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Full-Text Articles in Law

Table Of Contents, Seattle University Law Review Jan 1983

Table Of Contents, Seattle University Law Review

Seattle University Law Review

No abstract provided.


The Dimensions Of A Journalist's Shield—First Amendment Protection For The Constitutionality Of News Sources Against Requests For Court-Ordered Disclosure In Civil Cases, Frank Van Dusen Jan 1983

The Dimensions Of A Journalist's Shield—First Amendment Protection For The Constitutionality Of News Sources Against Requests For Court-Ordered Disclosure In Civil Cases, Frank Van Dusen

Seattle University Law Review

This comment suggests a test in civil cases that enables a court to determine if there is a first amendment interest in protecting a source’s confidentiality. If a journalist can demonstrate this interest, then the burden shifts to the litigant seeking disclosure. This comments suggests three criteria through which the litigant must persuade the court that the state’s interest outweighs the first amendment interest. The test suggested by this comment should increase protection for the first amendment interest by decreasing the number of disclosure orders issued and by giving journalists and their confidential sources a basis for predicting in advance …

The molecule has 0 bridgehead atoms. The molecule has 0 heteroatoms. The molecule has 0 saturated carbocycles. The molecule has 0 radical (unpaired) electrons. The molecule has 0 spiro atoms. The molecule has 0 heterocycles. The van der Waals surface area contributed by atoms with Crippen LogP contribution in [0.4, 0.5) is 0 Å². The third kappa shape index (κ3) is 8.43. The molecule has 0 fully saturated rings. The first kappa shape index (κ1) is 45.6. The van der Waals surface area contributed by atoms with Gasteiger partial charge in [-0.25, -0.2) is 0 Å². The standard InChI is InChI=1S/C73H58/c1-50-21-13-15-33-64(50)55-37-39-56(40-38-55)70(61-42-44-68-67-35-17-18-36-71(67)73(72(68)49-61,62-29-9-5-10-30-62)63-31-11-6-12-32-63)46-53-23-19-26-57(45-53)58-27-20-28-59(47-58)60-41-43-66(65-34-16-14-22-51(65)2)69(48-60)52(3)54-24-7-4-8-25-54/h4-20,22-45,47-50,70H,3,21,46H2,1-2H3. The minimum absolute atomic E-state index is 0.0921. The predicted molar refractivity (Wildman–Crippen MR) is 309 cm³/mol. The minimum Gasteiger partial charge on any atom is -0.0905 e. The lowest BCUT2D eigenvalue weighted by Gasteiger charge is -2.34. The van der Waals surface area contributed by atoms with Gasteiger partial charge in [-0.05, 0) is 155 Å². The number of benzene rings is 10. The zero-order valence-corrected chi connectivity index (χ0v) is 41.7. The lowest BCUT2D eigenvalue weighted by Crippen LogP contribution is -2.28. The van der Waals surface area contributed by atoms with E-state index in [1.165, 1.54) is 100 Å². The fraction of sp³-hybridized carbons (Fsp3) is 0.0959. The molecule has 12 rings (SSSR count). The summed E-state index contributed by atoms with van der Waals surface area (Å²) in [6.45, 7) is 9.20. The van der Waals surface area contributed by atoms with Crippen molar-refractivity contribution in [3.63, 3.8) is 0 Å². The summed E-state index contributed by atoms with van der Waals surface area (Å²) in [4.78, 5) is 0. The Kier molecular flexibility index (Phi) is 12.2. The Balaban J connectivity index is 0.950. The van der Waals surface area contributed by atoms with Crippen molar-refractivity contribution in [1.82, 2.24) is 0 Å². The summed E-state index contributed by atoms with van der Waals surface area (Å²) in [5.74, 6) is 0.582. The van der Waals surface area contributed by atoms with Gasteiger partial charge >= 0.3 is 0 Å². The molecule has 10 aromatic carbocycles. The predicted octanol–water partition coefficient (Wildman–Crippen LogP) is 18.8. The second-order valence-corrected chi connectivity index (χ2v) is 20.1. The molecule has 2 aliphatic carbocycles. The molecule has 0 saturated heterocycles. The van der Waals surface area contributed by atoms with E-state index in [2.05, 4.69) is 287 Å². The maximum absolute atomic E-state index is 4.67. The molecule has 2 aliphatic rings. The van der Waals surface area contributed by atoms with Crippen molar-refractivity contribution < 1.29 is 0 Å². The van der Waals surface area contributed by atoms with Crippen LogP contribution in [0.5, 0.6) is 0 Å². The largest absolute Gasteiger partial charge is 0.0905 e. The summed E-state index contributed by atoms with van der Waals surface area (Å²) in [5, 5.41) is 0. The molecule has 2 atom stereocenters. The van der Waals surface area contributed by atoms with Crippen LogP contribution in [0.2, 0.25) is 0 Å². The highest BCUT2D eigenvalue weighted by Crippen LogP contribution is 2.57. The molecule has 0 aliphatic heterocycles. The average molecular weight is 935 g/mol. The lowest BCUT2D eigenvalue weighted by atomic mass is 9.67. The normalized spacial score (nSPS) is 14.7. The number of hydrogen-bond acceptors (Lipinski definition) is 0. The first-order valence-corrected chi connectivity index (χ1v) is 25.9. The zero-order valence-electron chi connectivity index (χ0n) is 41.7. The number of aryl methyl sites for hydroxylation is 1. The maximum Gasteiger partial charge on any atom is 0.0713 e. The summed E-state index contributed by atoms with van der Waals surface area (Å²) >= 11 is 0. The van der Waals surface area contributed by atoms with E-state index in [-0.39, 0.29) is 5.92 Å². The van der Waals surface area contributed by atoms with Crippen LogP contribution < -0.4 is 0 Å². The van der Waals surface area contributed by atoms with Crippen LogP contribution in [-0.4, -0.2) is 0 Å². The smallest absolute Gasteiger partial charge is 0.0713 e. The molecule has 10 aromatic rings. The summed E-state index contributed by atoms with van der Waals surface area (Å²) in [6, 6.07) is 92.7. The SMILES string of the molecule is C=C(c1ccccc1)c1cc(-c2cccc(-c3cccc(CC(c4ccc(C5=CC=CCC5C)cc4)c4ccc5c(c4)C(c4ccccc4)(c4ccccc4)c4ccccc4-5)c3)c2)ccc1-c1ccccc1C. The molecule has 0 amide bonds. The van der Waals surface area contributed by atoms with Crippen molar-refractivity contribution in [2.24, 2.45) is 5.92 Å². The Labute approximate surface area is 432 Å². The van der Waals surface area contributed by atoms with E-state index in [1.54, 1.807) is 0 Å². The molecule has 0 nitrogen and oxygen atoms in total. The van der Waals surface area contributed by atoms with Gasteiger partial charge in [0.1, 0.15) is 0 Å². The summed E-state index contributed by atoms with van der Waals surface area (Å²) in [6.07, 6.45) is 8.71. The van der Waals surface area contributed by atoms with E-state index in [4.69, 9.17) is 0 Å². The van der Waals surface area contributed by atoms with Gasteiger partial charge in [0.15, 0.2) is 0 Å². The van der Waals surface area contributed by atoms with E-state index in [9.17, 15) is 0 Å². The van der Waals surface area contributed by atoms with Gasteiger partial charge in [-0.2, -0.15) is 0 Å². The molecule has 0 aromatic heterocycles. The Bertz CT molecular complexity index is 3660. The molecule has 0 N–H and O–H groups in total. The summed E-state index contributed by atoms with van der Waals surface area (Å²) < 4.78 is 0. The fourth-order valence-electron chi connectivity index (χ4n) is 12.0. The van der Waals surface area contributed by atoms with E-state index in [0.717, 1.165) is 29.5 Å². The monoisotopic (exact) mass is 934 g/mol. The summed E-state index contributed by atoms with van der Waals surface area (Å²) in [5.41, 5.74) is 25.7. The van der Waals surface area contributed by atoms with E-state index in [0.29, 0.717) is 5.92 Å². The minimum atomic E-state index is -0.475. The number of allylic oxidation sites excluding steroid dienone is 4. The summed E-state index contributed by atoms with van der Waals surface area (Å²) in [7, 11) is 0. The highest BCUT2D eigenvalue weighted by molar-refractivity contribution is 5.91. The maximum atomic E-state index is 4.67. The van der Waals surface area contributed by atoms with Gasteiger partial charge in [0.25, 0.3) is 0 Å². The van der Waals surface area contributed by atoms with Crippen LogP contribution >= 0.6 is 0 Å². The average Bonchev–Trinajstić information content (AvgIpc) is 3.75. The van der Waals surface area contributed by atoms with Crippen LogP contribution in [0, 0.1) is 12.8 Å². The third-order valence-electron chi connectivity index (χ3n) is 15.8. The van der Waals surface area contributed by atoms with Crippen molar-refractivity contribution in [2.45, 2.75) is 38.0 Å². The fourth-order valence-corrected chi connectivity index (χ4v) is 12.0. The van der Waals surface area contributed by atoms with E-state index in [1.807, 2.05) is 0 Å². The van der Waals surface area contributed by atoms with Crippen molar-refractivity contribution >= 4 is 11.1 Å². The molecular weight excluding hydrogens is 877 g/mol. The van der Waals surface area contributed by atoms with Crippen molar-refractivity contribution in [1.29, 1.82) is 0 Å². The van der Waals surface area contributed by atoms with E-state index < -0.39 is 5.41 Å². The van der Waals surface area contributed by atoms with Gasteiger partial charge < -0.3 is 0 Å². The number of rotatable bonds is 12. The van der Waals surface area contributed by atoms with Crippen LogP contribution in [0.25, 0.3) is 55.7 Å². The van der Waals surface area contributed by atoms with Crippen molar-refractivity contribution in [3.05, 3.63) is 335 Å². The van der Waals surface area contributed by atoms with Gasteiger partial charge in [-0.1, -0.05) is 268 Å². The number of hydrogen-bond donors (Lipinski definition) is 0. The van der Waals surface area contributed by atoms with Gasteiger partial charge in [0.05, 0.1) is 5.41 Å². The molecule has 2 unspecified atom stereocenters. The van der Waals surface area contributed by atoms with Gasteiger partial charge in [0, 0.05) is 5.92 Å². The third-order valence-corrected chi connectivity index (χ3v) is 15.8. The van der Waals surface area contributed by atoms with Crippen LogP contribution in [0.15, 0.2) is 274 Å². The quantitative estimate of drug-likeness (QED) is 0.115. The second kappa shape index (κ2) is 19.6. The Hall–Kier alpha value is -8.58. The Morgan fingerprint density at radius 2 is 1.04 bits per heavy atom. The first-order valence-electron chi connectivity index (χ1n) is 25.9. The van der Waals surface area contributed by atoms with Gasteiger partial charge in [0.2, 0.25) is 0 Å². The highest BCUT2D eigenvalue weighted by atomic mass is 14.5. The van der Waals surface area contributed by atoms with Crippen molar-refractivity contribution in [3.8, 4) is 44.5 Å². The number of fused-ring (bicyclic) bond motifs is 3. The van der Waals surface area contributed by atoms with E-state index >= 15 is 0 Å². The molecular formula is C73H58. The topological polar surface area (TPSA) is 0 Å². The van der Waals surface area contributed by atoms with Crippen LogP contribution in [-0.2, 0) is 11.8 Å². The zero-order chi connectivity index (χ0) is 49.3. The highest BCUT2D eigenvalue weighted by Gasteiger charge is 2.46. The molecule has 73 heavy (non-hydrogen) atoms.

Manifestation: The Least Defensible Insurance Coverage Theory For Asbestos-Related Disease Suits, Pamela J. Layton Jan 1983

Manifestation: The Least Defensible Insurance Coverage Theory For Asbestos-Related Disease Suits, Pamela J. Layton

Seattle University Law Review